A general overview about what whistleblowing is, which chances it brings and which risks it takes was given by Johannes Ludwig and a guy whose name it forget to take down (sry). In a diverting talk both drew a picture with scientific statements, but also with real world examples. Unfortunately, the performance was a bit bewildered in a whole, when they rushed through the slides. Nevertheless, both pointed on the chances that whistleblowing brings - mainly early recognizaten of nuisances - and stressed that a cultural change is necessary to use this tool in an thoroughly honorouble way. Currently, whistleblowers are discriminated against in most cases, and there is only little chance to stay anonymous.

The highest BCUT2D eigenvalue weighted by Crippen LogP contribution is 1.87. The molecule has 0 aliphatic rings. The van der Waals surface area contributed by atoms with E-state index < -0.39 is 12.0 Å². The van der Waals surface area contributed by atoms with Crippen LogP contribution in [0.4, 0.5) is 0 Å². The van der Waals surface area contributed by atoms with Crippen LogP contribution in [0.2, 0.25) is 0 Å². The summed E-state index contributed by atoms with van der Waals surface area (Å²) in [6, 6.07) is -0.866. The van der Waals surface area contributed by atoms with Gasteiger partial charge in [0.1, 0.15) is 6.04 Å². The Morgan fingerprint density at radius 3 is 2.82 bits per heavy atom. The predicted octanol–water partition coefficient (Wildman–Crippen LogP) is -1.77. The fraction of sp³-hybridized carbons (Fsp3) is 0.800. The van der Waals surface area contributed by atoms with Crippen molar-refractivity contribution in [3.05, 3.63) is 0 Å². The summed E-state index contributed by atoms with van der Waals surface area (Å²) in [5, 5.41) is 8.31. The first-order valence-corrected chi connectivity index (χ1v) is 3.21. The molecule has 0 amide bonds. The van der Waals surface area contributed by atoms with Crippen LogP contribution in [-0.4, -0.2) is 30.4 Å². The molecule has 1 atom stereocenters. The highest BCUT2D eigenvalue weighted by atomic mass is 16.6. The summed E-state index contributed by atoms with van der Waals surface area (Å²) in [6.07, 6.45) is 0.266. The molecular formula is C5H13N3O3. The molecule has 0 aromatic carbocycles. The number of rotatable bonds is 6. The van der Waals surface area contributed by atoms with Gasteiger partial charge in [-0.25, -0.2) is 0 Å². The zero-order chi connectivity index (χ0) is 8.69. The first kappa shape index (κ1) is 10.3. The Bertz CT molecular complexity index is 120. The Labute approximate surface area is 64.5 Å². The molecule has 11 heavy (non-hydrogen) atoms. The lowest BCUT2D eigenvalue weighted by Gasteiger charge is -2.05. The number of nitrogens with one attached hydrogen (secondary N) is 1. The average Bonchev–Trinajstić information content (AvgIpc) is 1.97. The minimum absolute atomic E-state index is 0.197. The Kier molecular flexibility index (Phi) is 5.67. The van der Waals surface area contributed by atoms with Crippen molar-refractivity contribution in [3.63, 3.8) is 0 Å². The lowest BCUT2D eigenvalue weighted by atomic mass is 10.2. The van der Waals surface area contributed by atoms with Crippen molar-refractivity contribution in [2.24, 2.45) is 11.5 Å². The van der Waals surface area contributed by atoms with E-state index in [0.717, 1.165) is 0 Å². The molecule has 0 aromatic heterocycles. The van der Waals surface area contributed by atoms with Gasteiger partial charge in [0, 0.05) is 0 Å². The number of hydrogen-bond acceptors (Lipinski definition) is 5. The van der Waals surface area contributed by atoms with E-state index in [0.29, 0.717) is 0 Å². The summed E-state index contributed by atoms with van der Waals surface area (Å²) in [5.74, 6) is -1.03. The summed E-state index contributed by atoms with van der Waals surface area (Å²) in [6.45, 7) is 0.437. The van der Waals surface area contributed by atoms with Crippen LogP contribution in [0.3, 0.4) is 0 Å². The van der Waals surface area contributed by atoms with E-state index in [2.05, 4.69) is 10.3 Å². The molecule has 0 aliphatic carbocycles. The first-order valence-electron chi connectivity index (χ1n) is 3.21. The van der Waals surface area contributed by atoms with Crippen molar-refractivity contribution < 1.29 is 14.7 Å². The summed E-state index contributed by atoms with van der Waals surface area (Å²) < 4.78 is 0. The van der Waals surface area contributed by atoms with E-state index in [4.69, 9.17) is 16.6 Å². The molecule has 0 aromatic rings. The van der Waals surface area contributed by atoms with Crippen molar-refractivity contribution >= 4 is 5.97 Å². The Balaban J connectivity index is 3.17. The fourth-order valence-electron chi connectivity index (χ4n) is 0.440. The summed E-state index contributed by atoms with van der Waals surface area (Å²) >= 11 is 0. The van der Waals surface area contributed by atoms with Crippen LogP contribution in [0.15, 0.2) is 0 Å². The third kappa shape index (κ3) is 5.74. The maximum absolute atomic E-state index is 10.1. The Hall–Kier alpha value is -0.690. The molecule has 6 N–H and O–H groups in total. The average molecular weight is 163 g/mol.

Killers are quiet
Killers are quiet is not only a song from Slipknot, but describes how Collin Mulliner and Nico Golde instrumentalized SMS on feature mobile phones (not smart phones, they have an world wide share of only 16% or so yet). In fact there are a couple of different SMS types and enhancements, which are partly rarely used, and thus not very well tested. So a good starting point for playing around with them on widespread mobile phones. As the phones and their operating systems are pretty much closed, they helped themselves with GSM itself, which is doable with the help of OpenBSC. And their results are not too bad. The most impressive three in my opinion:
- Phone does not ACK the SMS from the operator, but is crashing and rebooting directly. So, the SMS will be delivered again, which ends up in a (neverending) loop.
- A SMS causes a phone to deny every next incoming SMS, in fact neither SMS nor phone application will work again.